the officers had met the requirements of Miranda from the beginning of the questioning and that the confession was voluntarily and understandingly given. Review of the testimony satisfies us beyond a reasonable doubt that the finding was correct. A significant factor in that connection is that the Miranda decision, with its dramatic impact on police confession-taking techniques, had come down from the United States Supreme Court just two weeks before Manley's confession was taken. Each of the officers involved in the interrogation said that he had in his possession at the time a mimeographed outline of the required warnings. Their obvious awareness of the Miranda rule gives their testimony an added ring of truth and we accept it as did the trial court.
The Voir Dire Examination of Jurors
Although the indictment was for murder, the State did not demand the death penalty. Yet the interrogation of prospective jurors was excessively prolix and eight days passed before the jury box was filled. The situation was not unusual. Records that have come to us on appeal in recent times, in criminal cases particularly, reveal a trial-bar practice of voir dire examination of jurors at inordinate length and on improper subjects. The prevalence of the practice, with its unnecessary trial delays, and its adverse effect upon already heavily burdened trial calendars, has moved us in this case to draw some restrictive guidelines for future control of the jury-drawing process. Of course in doing so we shall deal with the specific objection to the limitation imposed by the trial court upon defense counsel's questioning.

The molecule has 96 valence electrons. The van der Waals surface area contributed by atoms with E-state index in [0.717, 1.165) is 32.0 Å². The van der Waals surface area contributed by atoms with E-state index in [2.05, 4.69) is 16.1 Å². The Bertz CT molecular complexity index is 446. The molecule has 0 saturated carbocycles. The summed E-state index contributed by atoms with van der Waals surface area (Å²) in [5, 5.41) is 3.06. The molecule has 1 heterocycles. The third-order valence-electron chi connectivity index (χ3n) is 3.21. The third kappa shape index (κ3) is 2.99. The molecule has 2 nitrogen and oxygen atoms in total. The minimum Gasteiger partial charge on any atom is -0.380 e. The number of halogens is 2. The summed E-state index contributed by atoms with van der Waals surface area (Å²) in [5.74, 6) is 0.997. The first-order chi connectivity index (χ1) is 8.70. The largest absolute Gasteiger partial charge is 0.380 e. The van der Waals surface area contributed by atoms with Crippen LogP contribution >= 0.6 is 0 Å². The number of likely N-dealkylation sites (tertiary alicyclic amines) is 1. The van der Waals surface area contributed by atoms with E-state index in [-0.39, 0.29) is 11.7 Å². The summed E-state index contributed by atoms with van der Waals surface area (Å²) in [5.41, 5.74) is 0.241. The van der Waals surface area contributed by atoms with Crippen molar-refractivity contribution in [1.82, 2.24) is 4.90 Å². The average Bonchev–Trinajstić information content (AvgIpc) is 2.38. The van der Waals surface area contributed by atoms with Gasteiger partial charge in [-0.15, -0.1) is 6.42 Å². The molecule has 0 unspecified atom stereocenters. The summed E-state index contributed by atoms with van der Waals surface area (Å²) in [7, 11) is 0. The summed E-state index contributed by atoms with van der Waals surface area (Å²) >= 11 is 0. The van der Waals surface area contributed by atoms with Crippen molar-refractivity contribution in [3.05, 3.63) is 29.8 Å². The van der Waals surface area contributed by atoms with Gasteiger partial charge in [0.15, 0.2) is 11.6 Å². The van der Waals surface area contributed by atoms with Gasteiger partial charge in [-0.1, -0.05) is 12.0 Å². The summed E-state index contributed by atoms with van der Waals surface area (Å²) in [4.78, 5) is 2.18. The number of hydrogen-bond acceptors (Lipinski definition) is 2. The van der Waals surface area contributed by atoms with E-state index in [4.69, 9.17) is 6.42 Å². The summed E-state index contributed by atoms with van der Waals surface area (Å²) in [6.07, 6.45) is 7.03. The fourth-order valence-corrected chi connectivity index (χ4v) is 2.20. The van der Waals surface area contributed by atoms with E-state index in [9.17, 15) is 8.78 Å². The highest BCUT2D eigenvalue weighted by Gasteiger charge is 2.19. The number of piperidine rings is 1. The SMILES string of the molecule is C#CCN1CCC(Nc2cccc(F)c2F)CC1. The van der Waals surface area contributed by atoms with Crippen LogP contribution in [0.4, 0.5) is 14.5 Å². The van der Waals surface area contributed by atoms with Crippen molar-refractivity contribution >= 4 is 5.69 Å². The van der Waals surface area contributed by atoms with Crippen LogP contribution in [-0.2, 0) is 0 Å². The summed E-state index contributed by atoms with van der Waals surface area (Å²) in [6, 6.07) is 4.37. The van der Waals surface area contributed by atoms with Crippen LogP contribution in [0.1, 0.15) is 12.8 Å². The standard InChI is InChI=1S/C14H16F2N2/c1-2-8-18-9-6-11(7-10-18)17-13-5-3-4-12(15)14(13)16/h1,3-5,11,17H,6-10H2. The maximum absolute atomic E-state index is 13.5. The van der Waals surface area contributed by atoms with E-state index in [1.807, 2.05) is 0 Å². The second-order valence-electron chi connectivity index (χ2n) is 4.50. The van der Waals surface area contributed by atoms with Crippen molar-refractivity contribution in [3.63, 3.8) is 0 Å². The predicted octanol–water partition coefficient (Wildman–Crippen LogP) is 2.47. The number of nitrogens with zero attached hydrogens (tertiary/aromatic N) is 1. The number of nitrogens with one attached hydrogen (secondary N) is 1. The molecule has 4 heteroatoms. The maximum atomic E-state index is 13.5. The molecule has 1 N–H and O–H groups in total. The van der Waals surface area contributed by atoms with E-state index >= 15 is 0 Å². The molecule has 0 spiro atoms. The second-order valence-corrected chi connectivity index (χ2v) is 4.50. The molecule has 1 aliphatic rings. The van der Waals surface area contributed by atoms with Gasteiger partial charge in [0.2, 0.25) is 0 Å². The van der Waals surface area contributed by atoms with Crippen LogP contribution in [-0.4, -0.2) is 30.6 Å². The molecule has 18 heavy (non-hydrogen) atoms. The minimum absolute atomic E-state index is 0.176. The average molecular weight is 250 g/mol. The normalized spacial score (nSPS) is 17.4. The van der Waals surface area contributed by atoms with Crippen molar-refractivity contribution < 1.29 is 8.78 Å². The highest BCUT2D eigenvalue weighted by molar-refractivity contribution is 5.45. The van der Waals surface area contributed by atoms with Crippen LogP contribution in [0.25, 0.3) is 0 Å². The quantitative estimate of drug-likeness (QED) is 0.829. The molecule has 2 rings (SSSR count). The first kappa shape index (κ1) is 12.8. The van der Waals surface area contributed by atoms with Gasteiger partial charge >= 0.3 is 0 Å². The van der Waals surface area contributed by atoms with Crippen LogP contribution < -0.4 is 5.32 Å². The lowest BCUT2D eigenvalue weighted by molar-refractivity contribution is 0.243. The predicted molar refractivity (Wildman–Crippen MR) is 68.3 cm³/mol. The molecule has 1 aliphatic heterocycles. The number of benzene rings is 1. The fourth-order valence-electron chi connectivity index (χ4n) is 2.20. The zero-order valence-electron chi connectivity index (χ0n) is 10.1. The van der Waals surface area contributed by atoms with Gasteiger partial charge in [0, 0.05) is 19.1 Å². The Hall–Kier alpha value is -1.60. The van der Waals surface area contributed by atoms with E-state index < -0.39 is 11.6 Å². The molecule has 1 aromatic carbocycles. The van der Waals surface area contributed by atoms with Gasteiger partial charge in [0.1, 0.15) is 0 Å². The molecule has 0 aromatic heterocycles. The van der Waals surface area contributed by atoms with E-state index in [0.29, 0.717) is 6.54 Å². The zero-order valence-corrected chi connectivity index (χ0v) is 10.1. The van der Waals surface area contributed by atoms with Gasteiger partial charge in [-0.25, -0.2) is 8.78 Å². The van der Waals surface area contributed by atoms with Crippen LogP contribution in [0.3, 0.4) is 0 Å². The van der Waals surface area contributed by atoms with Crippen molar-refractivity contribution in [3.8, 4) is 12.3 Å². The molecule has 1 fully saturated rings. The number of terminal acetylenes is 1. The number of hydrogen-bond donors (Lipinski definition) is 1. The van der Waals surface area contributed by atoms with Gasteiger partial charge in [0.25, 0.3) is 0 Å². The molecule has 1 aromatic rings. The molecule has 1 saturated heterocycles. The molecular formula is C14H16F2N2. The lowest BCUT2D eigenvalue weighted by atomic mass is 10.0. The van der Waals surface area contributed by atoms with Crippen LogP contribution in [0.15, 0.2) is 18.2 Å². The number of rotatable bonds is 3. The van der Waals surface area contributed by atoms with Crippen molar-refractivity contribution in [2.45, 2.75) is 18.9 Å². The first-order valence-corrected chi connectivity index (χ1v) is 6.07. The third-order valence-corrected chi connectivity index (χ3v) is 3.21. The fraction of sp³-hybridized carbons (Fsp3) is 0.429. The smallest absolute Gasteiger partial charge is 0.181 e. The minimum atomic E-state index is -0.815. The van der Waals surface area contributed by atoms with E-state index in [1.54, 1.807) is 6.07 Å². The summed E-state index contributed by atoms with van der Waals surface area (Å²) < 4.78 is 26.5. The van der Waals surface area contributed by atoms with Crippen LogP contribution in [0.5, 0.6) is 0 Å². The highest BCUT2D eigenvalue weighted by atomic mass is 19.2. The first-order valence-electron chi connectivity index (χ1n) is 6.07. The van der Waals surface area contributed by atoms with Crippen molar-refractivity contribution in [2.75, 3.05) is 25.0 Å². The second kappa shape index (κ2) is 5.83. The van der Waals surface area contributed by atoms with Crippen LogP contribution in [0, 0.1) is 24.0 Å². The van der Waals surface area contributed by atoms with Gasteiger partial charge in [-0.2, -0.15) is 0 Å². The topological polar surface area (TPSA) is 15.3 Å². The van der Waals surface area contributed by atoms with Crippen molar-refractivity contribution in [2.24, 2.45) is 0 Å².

As has been noted above, Manley had been convicted previously of atrocious assault and battery arising out of beating a young woman. On the first day of the voir dire defense counsel asked questions centering about the previous conviction of crime. A typical question follows: